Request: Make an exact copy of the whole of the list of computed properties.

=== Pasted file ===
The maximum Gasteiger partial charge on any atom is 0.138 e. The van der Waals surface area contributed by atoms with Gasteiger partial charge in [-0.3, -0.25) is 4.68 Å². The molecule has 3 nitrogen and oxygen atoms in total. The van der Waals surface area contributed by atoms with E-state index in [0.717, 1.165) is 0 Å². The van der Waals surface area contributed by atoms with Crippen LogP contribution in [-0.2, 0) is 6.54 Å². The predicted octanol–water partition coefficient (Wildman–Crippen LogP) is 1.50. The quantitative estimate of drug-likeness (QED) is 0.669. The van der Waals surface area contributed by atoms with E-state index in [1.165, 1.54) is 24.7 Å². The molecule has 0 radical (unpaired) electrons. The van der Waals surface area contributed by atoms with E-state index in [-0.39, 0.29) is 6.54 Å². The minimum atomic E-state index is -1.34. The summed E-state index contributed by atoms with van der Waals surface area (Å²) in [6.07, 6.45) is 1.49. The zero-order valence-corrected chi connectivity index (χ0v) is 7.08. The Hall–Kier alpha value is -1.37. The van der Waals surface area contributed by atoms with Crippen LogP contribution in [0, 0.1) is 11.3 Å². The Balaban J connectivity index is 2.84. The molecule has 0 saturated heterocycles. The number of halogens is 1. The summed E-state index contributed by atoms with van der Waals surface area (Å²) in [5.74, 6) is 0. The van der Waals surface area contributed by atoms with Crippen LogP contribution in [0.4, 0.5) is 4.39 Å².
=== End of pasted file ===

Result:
The maximum Gasteiger partial charge on any atom is 0.138 e. The van der Waals surface area contributed by atoms with Gasteiger partial charge in [-0.3, -0.25) is 4.68 Å². The molecule has 3 nitrogen and oxygen atoms in total. The van der Waals surface area contributed by atoms with E-state index in [0.717, 1.165) is 0 Å². The van der Waals surface area contributed by atoms with Crippen LogP contribution in [-0.2, 0) is 6.54 Å². The predicted octanol–water partition coefficient (Wildman–Crippen LogP) is 1.50. The quantitative estimate of drug-likeness (QED) is 0.669. The van der Waals surface area contributed by atoms with E-state index in [1.165, 1.54) is 24.7 Å². The molecule has 0 radical (unpaired) electrons. The van der Waals surface area contributed by atoms with E-state index in [-0.39, 0.29) is 6.54 Å². The minimum atomic E-state index is -1.34. The summed E-state index contributed by atoms with van der Waals surface area (Å²) in [6.07, 6.45) is 1.49. The zero-order valence-corrected chi connectivity index (χ0v) is 7.08. The Hall–Kier alpha value is -1.37. The van der Waals surface area contributed by atoms with Crippen LogP contribution in [0, 0.1) is 11.3 Å². The Balaban J connectivity index is 2.84. The molecule has 0 saturated heterocycles. The number of halogens is 1. The summed E-state index contributed by atoms with van der Waals surface area (Å²) in [5.74, 6) is 0. The van der Waals surface area contributed by atoms with Crippen LogP contribution in [0.4, 0.5) is 4.39 Å².